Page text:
Choice of Column

The column has an essential role in the separation process. Optimization of the separation process by suitable choice of chromatographic column, therefore, is the main starting point of any gas chromato-graphic analysis. Selection of a column is often made on the basis of the nature of the samples and the number of components to be analysed.

Capillary columns have been little used, and mainly for liquid anaesthetic analysis without gas components. The reason for this is the unfavourable retention factors of low boiling compounds on capillary columns operated at room temperature.

Packed columns may be subdivided as liquid partition and solid adsorbent columns. Almost all the anaesthetic gas analysis reported so far has been performed on packed columns of various lengths, either single or combined, commonly with 1/8 in and 1/4 in o.d. Liquid partition columns are generally employed to separate the high boiling or heavier components such as liquid anaesthetics, while solid absorbent columns are used for the permanent gases (CO2, O2 and N2).

Synthetic porous polymer beads, which have been in widespread use as solid adsorbent packing material, are available commercially under a variety of trade names (Chromosorb Century Series, Porapak). Columns packed with porous polymer beads are more versatile and capable of separating each of the individual groups of components such as light gases and liquid anaesthetics at different temperatures as well as their complex mixtures with suitable temperature and column arrangements. No special treatment is required to obtain symmetrical peaks as they are chemically inert to the anaesthetic substances under the chromatographic conditions employed (usually 20-220°C). The combined effects of increasing viscosity of the carrier gas and expansion of the stationary phase as the temperature rises result in a very marked decrease in the carrier flow (Figure 3), e.g. a temperature rise from ambient to 200°C decreases the flow of the carrier from around 50mLmin~1 to 20mLmin~1 at 40 psig (2.7 bar) He inlet pressure, with a 2 m, 80-100 mesh Chromosorb 101 column. Nevertheless, the chromatography remains adequate and gives peaks for the liquid anaesthetics which are easily integrated. The size of the particles, expressed in mesh size, is very important in the column efficiency as the separation is provided by the surface and structure characteristics of the packing material. When the size of the particles is reduced, the column efficiency is increased and so is the inlet pressure because of the high pressure resistance of the column. At the present time, 80/100 mesh is the most widely used fraction; however, in instances where higher efficiency is needed, 100/120 mesh is frequently used.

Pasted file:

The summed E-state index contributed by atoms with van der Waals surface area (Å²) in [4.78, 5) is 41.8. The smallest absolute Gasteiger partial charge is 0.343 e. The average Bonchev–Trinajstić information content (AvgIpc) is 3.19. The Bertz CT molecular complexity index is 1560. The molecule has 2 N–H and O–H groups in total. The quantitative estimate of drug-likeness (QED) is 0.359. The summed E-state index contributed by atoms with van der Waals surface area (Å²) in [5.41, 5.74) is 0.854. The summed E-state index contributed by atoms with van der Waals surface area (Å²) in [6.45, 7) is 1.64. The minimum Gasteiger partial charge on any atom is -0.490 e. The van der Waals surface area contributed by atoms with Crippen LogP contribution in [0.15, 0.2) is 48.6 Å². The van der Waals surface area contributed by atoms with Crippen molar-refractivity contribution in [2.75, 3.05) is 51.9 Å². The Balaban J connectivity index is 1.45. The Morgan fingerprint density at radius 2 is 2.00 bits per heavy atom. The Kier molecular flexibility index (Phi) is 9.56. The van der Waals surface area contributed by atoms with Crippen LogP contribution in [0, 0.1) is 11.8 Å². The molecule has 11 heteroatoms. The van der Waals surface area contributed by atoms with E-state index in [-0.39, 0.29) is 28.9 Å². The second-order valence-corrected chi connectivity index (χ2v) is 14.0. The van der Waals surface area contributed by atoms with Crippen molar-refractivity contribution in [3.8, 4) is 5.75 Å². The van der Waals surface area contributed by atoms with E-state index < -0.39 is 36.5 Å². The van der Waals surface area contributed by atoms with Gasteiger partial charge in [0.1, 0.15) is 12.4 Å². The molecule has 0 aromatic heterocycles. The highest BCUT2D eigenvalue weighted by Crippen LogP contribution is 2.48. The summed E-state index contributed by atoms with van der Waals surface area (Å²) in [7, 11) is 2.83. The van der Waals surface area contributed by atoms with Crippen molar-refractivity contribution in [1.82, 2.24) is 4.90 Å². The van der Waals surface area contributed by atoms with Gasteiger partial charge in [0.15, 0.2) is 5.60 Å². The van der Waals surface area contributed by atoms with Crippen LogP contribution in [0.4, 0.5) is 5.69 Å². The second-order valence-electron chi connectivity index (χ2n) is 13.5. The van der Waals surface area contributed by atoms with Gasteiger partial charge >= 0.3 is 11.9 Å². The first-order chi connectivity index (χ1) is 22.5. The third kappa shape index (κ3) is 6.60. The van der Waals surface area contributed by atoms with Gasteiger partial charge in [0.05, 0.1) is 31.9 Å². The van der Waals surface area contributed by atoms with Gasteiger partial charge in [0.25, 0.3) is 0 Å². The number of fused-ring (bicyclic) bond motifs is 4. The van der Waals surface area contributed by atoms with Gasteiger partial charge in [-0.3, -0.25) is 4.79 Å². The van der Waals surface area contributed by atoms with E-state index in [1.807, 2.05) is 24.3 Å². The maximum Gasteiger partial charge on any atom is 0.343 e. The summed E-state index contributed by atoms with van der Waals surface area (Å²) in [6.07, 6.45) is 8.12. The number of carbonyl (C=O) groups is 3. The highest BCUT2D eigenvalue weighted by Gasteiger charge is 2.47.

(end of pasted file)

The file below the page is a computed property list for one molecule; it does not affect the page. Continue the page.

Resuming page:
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Solar Panel Basics

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